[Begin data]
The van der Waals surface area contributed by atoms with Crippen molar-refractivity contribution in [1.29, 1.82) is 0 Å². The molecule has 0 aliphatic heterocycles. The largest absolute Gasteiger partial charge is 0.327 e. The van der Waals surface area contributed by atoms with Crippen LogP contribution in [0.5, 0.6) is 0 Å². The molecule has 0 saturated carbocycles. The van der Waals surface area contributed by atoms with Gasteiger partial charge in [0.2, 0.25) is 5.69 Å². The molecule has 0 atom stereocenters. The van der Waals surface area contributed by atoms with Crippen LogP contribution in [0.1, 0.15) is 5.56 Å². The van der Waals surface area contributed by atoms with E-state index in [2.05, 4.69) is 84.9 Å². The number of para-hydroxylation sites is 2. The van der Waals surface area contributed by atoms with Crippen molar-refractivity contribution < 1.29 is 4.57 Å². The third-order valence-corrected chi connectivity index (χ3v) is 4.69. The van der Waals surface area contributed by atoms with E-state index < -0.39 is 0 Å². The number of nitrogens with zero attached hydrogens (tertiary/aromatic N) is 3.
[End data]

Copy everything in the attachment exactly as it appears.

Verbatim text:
The van der Waals surface area contributed by atoms with Crippen molar-refractivity contribution in [1.29, 1.82) is 0 Å². The molecule has 0 aliphatic heterocycles. The largest absolute Gasteiger partial charge is 0.327 e. The van der Waals surface area contributed by atoms with Crippen LogP contribution in [0.5, 0.6) is 0 Å². The molecule has 0 saturated carbocycles. The van der Waals surface area contributed by atoms with Gasteiger partial charge in [0.2, 0.25) is 5.69 Å². The molecule has 0 atom stereocenters. The van der Waals surface area contributed by atoms with Crippen LogP contribution in [0.1, 0.15) is 5.56 Å². The van der Waals surface area contributed by atoms with E-state index in [2.05, 4.69) is 84.9 Å². The number of para-hydroxylation sites is 2. The van der Waals surface area contributed by atoms with Crippen molar-refractivity contribution < 1.29 is 4.57 Å². The third-order valence-corrected chi connectivity index (χ3v) is 4.69. The van der Waals surface area contributed by atoms with E-state index < -0.39 is 0 Å². The number of nitrogens with zero attached hydrogens (tertiary/aromatic N) is 3.